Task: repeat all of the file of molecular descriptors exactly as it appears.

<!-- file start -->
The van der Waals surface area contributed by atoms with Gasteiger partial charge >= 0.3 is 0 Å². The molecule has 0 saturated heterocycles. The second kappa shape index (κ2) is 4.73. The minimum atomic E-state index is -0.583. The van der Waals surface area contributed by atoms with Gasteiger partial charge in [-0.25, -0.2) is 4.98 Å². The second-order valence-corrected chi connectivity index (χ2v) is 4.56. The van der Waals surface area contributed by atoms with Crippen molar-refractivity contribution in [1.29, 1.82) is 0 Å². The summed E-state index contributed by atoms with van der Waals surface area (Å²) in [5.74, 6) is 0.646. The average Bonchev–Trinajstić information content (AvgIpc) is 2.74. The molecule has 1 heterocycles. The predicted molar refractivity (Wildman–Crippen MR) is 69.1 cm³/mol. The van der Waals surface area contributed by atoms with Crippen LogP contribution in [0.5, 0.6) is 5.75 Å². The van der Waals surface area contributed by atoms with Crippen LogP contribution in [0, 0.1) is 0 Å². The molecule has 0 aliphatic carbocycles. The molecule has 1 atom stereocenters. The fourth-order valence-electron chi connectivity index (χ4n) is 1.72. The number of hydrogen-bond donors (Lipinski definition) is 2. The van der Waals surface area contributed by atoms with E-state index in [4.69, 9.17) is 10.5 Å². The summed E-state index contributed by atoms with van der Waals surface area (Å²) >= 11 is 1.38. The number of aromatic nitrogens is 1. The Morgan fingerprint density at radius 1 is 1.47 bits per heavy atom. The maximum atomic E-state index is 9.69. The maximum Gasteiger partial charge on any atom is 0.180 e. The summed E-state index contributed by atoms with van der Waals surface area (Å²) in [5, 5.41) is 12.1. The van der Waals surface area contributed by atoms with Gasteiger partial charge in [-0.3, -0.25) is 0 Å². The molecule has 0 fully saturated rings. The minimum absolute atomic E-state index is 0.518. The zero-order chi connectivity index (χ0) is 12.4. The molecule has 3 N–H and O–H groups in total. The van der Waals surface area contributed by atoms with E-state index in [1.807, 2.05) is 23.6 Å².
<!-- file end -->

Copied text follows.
The van der Waals surface area contributed by atoms with Gasteiger partial charge >= 0.3 is 0 Å². The molecule has 0 saturated heterocycles. The second kappa shape index (κ2) is 4.73. The minimum atomic E-state index is -0.583. The van der Waals surface area contributed by atoms with Gasteiger partial charge in [-0.25, -0.2) is 4.98 Å². The second-order valence-corrected chi connectivity index (χ2v) is 4.56. The van der Waals surface area contributed by atoms with Crippen molar-refractivity contribution in [1.29, 1.82) is 0 Å². The summed E-state index contributed by atoms with van der Waals surface area (Å²) in [5.74, 6) is 0.646. The average Bonchev–Trinajstić information content (AvgIpc) is 2.74. The molecule has 1 heterocycles. The predicted molar refractivity (Wildman–Crippen MR) is 69.1 cm³/mol. The van der Waals surface area contributed by atoms with Crippen LogP contribution in [0.5, 0.6) is 5.75 Å². The van der Waals surface area contributed by atoms with Crippen LogP contribution in [0, 0.1) is 0 Å². The molecule has 0 aliphatic carbocycles. The molecule has 1 atom stereocenters. The fourth-order valence-electron chi connectivity index (χ4n) is 1.72. The number of hydrogen-bond donors (Lipinski definition) is 2. The van der Waals surface area contributed by atoms with E-state index in [4.69, 9.17) is 10.5 Å². The summed E-state index contributed by atoms with van der Waals surface area (Å²) >= 11 is 1.38. The number of aromatic nitrogens is 1. The Morgan fingerprint density at radius 1 is 1.47 bits per heavy atom. The maximum atomic E-state index is 9.69. The maximum Gasteiger partial charge on any atom is 0.180 e. The summed E-state index contributed by atoms with van der Waals surface area (Å²) in [5, 5.41) is 12.1. The van der Waals surface area contributed by atoms with Gasteiger partial charge in [-0.3, -0.25) is 0 Å². The molecule has 0 fully saturated rings. The minimum absolute atomic E-state index is 0.518. The zero-order chi connectivity index (χ0) is 12.4. The molecule has 3 N–H and O–H groups in total. The van der Waals surface area contributed by atoms with E-state index in [1.807, 2.05) is 23.6 Å².